You can feel intoxicated by their charm, and this can last for as long as the narcissist wants.
3) Narcissists feed on those who have a history of trauma.
Your exposure to narcissists isn’t necessarily limited to your romantic partners. Sometimes, the first narcissists in our lives are our parents.
When children are raised by narcissistic parents, they ultimately grow into adults who seek out romantic companionships that offer the same levels of subtle emotional and psychological abuse.
This is why there are many cases where the person can’t see that their partner is a narcissist, but all their friends and family can.
Step 2: Figuring Out What You Want to Do
What Your Relationship Says About You
When you’ve clarified that your partner is an undeniable narcissist, it’s now important to ask yourself: what do you want to do?
This typically depends on how you realized that your partner is a narcissist.
– Are you trapped in a cycle of abuse and you are finally waking up to the reality of your partner?
– Did your friends or family mention that your partner shows narcissistic tendencies and you decided to think more about their behavior?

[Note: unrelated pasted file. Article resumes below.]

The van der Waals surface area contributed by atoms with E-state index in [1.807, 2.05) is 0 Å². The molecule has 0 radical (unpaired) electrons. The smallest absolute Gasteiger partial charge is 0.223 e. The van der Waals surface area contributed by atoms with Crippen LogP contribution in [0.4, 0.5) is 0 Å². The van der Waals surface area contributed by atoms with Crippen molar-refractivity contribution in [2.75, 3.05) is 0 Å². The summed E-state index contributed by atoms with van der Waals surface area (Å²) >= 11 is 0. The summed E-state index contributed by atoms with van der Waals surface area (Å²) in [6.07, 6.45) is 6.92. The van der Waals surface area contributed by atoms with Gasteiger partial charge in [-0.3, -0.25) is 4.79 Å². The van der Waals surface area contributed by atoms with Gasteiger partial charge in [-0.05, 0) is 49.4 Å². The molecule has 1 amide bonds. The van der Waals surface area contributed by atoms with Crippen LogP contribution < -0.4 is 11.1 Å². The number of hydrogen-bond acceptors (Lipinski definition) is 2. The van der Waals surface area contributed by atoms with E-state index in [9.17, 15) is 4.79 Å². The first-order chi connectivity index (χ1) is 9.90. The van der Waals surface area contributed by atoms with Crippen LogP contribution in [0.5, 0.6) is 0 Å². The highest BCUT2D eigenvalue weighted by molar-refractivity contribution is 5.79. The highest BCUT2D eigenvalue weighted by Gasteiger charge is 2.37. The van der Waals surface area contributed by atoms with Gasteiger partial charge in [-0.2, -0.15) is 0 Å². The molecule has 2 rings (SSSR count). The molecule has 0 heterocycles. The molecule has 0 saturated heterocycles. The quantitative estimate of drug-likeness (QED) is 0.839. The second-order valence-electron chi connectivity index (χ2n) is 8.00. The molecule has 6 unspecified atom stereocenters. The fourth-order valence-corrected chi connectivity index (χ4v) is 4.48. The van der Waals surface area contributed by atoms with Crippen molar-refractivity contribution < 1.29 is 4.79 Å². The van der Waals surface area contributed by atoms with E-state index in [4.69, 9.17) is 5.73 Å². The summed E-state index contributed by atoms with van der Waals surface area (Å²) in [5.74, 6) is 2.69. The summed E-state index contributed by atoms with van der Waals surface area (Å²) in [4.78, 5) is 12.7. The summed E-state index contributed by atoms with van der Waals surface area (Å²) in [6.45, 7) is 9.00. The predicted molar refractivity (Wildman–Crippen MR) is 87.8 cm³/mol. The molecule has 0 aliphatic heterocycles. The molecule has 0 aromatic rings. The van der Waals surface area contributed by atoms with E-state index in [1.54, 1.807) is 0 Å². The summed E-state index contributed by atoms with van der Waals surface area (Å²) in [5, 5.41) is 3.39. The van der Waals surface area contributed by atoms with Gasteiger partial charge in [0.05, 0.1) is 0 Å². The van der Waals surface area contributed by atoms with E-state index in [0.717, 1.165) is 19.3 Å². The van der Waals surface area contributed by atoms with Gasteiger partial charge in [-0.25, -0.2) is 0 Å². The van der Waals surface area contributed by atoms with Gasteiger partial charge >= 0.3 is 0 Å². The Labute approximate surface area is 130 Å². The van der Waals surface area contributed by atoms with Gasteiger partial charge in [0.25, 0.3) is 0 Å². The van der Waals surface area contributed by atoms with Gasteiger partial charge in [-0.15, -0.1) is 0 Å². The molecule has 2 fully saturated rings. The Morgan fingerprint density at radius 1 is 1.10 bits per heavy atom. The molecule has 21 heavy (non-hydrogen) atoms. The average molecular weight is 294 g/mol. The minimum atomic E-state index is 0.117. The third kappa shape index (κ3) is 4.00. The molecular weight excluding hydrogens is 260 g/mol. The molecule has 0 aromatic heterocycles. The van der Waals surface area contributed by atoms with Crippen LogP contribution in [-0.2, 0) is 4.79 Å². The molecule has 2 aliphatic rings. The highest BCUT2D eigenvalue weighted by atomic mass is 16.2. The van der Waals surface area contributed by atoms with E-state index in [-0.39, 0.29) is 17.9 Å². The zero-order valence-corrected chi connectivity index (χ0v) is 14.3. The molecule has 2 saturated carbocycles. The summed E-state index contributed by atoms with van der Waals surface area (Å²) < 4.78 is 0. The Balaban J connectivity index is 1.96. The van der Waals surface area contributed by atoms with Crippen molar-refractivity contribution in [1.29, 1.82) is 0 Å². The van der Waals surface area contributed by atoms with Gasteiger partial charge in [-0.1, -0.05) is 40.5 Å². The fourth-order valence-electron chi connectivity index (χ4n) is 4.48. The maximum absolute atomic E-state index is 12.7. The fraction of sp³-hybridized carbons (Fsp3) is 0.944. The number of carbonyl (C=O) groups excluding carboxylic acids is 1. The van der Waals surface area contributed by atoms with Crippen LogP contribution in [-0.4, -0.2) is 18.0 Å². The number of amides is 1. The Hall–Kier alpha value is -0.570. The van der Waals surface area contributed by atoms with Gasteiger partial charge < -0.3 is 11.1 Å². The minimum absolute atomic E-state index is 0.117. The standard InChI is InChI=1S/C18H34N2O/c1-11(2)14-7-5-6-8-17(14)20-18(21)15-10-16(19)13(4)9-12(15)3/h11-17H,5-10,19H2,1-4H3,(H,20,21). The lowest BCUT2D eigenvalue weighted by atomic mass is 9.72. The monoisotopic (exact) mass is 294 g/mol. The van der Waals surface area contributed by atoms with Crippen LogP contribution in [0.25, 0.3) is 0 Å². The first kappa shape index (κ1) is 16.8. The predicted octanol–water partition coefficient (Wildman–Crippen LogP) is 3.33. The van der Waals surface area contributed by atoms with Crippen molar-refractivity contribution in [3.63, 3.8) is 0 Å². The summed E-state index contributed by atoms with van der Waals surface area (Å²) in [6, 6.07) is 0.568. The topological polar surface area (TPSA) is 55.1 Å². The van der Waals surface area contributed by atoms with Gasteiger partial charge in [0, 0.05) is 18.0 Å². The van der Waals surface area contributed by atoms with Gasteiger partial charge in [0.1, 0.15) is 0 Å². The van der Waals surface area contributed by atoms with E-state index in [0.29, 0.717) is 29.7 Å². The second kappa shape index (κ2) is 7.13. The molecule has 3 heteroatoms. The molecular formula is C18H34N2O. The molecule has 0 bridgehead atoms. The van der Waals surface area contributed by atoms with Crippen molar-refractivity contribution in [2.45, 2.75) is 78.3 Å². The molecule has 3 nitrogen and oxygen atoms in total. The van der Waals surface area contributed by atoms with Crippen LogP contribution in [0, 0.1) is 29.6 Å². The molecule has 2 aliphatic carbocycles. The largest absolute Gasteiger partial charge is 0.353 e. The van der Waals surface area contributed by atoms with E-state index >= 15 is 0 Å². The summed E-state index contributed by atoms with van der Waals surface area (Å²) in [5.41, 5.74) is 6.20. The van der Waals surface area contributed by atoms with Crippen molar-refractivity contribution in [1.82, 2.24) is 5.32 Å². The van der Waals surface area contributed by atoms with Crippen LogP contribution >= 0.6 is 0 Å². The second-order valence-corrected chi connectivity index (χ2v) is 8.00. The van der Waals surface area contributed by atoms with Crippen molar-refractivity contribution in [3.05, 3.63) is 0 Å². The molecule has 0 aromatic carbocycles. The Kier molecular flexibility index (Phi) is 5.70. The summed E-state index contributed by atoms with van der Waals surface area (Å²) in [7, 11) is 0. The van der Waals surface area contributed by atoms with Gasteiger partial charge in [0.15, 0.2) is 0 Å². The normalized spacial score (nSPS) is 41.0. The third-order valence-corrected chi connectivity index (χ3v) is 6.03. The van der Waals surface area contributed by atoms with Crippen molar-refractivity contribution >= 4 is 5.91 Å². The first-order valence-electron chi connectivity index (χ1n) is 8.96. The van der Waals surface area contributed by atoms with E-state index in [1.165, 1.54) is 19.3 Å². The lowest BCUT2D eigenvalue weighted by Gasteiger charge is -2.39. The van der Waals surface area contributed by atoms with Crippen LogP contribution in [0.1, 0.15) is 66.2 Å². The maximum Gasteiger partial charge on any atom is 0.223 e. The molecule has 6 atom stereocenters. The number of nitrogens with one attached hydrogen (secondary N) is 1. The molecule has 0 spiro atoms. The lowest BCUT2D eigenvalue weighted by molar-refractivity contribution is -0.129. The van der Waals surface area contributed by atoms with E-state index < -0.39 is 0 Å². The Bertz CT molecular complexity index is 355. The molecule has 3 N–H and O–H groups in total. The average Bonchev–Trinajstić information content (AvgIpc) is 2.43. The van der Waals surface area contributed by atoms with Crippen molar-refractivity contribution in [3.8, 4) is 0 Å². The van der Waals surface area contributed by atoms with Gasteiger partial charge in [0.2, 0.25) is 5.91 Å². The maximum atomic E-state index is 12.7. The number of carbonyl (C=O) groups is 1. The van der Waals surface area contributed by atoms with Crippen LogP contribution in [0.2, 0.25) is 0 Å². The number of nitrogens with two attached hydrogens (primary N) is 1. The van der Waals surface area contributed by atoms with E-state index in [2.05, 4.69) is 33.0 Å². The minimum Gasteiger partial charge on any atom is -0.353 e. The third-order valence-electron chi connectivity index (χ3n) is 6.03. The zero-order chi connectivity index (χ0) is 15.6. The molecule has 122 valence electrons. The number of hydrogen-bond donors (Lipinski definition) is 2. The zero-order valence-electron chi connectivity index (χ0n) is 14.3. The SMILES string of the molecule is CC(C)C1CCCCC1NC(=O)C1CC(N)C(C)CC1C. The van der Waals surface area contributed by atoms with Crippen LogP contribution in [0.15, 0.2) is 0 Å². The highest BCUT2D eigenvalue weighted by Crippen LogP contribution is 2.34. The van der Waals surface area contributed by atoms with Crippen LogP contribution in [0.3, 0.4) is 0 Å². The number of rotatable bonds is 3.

– Have you discussed with an ex of your partner and did they tell you that the person is a narcissist?
If you believe that you are losing confidence, that you are being psychologically and emotionally abused, and that your partner is taking complete advantage of you, then the best option we can recommend to you is to leave the relationship.
But there are many of us who are in relationships with narcissists that aren’t as bad as some people might think.
After all, narcissists are still just people, too. With some patience, any relationship can ultimately work.
According to Judith Orloff, psychologist, and author of The Empath’s Survival Guide, the people who are most commonly attracted to narcissists are empaths.
These are people who are best described as “emotional sponges” – they prioritize the feelings of other people and care little about their own emotional satisfaction.
This makes empaths perfect for narcissists, as narcissists seek out partners who are willing to supply them with the emotional overload they desire.
But according to Orloff, a relationship between an empath and a narcissist is doomed because the attraction is ultimately toxic.
“What narcissists see in empaths is a giving, loving person who is going to try and be devoted to you and love you and listen to you. But unfortunately, empaths are attracted to narcissists because at first, this is about a false self. Narcissists present a false self, where they can seem charming and intelligent and even giving until you don’t do things their way, and then they get cold, withholding and punishing.”
This is why relationships between empaths and narcissists seem to be like an endless rollercoaster ride – drama, chaos, hot and cold.
There is a constant shifting of power and attention; the empath tries to fulfill the narcissist’s needs, but the narcissist’s needs are constantly shifting.